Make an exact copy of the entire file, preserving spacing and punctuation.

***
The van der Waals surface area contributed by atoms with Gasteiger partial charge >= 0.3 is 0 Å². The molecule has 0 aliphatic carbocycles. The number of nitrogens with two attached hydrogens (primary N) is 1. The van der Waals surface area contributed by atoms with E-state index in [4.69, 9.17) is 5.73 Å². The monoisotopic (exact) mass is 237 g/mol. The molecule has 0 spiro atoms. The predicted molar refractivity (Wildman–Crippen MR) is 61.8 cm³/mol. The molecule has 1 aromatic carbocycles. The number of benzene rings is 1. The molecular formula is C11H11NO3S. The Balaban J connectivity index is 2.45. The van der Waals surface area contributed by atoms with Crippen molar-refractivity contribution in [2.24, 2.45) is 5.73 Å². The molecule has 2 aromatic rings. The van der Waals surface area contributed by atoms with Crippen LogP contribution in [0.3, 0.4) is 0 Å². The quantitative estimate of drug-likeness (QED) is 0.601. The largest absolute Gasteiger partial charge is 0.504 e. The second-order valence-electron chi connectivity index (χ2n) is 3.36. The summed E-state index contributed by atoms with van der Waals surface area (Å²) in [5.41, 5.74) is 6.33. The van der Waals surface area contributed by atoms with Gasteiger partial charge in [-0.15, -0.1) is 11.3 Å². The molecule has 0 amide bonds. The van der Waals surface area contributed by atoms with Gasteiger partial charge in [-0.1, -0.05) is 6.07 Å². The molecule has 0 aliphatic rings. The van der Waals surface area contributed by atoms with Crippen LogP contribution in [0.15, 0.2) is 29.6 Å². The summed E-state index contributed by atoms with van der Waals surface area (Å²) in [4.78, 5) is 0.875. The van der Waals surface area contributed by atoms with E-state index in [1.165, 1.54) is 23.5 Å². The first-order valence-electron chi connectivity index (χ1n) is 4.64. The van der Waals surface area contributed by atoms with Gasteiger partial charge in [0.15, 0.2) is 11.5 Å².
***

The van der Waals surface area contributed by atoms with Gasteiger partial charge >= 0.3 is 0 Å². The molecule has 0 aliphatic carbocycles. The number of nitrogens with two attached hydrogens (primary N) is 1. The van der Waals surface area contributed by atoms with E-state index in [4.69, 9.17) is 5.73 Å². The monoisotopic (exact) mass is 237 g/mol. The molecule has 0 spiro atoms. The predicted molar refractivity (Wildman–Crippen MR) is 61.8 cm³/mol. The molecule has 1 aromatic carbocycles. The number of benzene rings is 1. The molecular formula is C11H11NO3S. The Balaban J connectivity index is 2.45. The van der Waals surface area contributed by atoms with Crippen molar-refractivity contribution in [2.24, 2.45) is 5.73 Å². The molecule has 2 aromatic rings. The van der Waals surface area contributed by atoms with Crippen LogP contribution in [0.3, 0.4) is 0 Å². The quantitative estimate of drug-likeness (QED) is 0.601. The largest absolute Gasteiger partial charge is 0.504 e. The second-order valence-electron chi connectivity index (χ2n) is 3.36. The summed E-state index contributed by atoms with van der Waals surface area (Å²) in [5.41, 5.74) is 6.33. The van der Waals surface area contributed by atoms with Gasteiger partial charge in [-0.15, -0.1) is 11.3 Å². The molecule has 0 amide bonds. The van der Waals surface area contributed by atoms with Gasteiger partial charge in [-0.1, -0.05) is 6.07 Å². The molecule has 0 aliphatic rings. The van der Waals surface area contributed by atoms with Crippen LogP contribution in [0.15, 0.2) is 29.6 Å². The summed E-state index contributed by atoms with van der Waals surface area (Å²) in [4.78, 5) is 0.875. The van der Waals surface area contributed by atoms with E-state index in [1.165, 1.54) is 23.5 Å². The first-order valence-electron chi connectivity index (χ1n) is 4.64. The van der Waals surface area contributed by atoms with Gasteiger partial charge in [0.15, 0.2) is 11.5 Å².